Photographer Replaces Wedding Album for California Couple Who Lost Everything in Wildfire
Marc and Mary Taylor had to run for their lives last year in California's deadly Camp Fire.
Marc and Mary Taylor had to run for their lives last year as California's deadly Camp Fire bore down on them. They had time to grab very little, and when they became stuck in a massive traffic jam of fleeing residents, they had to abandon their car, too.
Nearly every piece of physical evidence of their life together was gone. Their clothes. Their furniture. Their home. Their photographs, including their 1999 wedding album.
Actually, the Taylors were lucky. The deadliest fire in the history of California, a state that's well used to wild blazes, claimed at least 85 lives, burned out of control for 18 days and destroyed more than 18,000 structures. Seventeen people were injured and two others are still listed as missing.
Mary Taylor held onto a sliver of hope that maybe, just maybe, the photographer who shot her wedding nearly 20 years ago still had the negatives.
"She called up and talked to my wife," professional photographer Richard Briggs told InsideEdition.com Friday. "She sheepishly asked, 'Do you happen to have our wedding photos from 1999?'''
Briggs, who worked for 10 years as a crime scene photographer for the Stockton Police Department, knew very well how important it is to hang onto his work. "We'd go to court and we'd have to have evidence," he said. For his entire career, he's never thrown away his work.
"I knew exactly where they were," he said. Up in the attack, in boxes of processed film filed by year. "It took me like 20 minutes to find the negatives," he said.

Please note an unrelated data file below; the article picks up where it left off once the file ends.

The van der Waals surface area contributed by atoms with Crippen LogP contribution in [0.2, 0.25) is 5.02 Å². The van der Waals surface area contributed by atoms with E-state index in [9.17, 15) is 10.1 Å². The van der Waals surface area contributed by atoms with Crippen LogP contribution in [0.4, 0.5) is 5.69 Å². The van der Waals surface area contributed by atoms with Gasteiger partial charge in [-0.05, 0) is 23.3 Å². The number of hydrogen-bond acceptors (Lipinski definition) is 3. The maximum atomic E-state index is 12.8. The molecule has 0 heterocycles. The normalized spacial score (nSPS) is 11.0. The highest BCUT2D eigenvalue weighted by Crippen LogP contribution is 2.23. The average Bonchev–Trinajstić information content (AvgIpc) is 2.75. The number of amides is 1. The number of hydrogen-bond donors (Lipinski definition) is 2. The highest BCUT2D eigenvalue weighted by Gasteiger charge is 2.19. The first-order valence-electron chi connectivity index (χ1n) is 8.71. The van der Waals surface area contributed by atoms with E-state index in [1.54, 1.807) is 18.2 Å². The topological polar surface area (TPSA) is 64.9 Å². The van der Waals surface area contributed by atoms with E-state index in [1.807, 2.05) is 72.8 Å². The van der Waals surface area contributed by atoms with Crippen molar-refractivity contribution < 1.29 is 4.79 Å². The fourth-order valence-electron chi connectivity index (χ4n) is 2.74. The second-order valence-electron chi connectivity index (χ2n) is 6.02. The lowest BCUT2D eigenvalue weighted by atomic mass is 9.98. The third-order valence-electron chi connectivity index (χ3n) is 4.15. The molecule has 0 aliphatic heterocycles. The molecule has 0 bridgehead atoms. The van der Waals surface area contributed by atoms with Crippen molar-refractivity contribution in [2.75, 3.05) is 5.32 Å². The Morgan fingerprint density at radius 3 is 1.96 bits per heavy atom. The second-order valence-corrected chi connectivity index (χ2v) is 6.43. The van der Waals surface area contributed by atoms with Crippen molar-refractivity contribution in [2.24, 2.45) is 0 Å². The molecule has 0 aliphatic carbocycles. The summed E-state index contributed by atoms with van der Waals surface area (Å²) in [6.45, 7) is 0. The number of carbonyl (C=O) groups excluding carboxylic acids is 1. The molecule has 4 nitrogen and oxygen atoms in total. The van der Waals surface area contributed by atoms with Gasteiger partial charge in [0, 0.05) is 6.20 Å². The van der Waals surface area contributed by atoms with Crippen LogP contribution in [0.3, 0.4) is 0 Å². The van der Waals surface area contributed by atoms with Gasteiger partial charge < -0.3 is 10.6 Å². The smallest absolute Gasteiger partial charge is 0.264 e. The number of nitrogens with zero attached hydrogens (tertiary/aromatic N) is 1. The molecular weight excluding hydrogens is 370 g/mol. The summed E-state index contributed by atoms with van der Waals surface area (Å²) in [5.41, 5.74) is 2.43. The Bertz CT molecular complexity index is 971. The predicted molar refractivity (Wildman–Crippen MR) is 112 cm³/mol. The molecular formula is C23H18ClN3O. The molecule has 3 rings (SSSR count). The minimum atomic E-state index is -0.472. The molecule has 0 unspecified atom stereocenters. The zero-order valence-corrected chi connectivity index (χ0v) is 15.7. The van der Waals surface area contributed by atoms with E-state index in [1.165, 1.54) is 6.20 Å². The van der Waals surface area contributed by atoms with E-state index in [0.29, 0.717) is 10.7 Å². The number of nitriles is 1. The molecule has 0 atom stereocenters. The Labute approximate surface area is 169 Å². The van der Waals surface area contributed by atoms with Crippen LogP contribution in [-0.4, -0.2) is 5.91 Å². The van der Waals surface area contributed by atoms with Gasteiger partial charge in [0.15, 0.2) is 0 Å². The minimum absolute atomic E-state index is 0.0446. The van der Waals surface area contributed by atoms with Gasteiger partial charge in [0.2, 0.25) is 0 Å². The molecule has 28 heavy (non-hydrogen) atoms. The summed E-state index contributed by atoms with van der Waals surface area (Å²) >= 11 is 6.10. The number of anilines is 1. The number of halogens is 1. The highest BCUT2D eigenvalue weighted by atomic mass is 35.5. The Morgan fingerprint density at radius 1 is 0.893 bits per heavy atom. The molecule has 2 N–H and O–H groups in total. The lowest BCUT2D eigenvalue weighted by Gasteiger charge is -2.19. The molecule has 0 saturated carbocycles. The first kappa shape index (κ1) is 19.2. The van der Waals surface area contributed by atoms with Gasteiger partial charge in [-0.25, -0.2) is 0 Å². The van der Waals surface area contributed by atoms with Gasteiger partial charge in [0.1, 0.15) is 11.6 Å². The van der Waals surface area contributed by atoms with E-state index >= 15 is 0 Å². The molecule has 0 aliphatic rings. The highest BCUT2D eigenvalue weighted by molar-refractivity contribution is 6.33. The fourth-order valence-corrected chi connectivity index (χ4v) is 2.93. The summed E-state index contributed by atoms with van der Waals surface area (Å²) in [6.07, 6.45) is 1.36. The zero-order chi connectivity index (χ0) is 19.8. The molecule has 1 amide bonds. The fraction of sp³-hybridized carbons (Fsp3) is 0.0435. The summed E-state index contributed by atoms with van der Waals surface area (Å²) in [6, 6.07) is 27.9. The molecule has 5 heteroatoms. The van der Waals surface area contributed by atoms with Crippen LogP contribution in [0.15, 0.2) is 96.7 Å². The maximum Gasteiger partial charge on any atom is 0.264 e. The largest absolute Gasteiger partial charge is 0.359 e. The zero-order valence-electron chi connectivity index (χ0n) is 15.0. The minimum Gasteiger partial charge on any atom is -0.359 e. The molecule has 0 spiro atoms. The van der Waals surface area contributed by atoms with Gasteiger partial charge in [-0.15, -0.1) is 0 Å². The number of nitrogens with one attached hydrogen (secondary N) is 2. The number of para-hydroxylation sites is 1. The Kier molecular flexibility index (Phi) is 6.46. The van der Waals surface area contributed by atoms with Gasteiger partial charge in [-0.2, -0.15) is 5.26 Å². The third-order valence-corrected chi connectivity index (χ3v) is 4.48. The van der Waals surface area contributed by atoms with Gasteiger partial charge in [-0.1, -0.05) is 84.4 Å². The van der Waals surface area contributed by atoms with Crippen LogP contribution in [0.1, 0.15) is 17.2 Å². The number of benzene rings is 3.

They were a little faded, and had worn thin over the years. But Briggs believed he could fix those problems and restore the images to their previous quality.
So he called Mary back. "She started to cry. Then she told her husband and he started crying, because they had nothing. All the photos they had on the walls of their family, they're all gone."
Briggs' heart went out to the couple. "They're beautiful people," he said. "I just can't imagine losing everything."
So he decided to do something special. He went out and bought a scanner to digitally transform the images. His wife, using Photoshop, restored the faded colors. He even had taken a photo of the Taylors' wedding license, so he was able to include that.
"I was just elated to be able to sit down and build them a coffee table album," he said. He sent the finished collection off to a printer. He paid for the work himself.
"There's no way I could charge these people with everything they'd been through. Could you imagine going to work one day and you never go home again?" The couple was able to stop briefly and rescue their dogs and an armful of important papers, but that was about it, Briggs said.
Blasted by winds up to 100 mph, the fire was a great beast of flame that even cars couldn't outrun, especially when the numbers of evacuees clogged local roads and turned them into parking lots. "They ran from their car," he said.
The Taylors had made such an impression on Briggs, that he remembers shooting their wedding on August 14, 1999. "They are just the sweetest people," he said. "They were so touchy-feely in love." He recalls being in the middle of the aisle as Mary walked toward her intended.
He turned to get Marc's reaction and "tears are coming down his cheeks," Briggs recalled.
When he delivered the newly bound wedding album earlier this month, the Taylors hadn't changed a bit, he said. "They still acted like they were engaged. They were still really in love."
Some of the people at their ceremony have passed on, Briggs said, and being able to see them again, as they were on that special day, brought the husband and wife to tears.
"Oh, she was shaking, she was so emotional," he said. Marc's mother had died six days before Christmas in 2018. "He was pretty choked up about that," Briggs said.
"It's not just the couple getting married," he said of his job. "It's the family, too. Grandma and grandpa, the parents," everything that makes a wedding a collective memory.
He's been doing this full time since 2007. He likes it much better than documenting crime scenes and blood spatter.
"That's where I get my love for doing wedding photography," he said. "People are smiling. They're happy."
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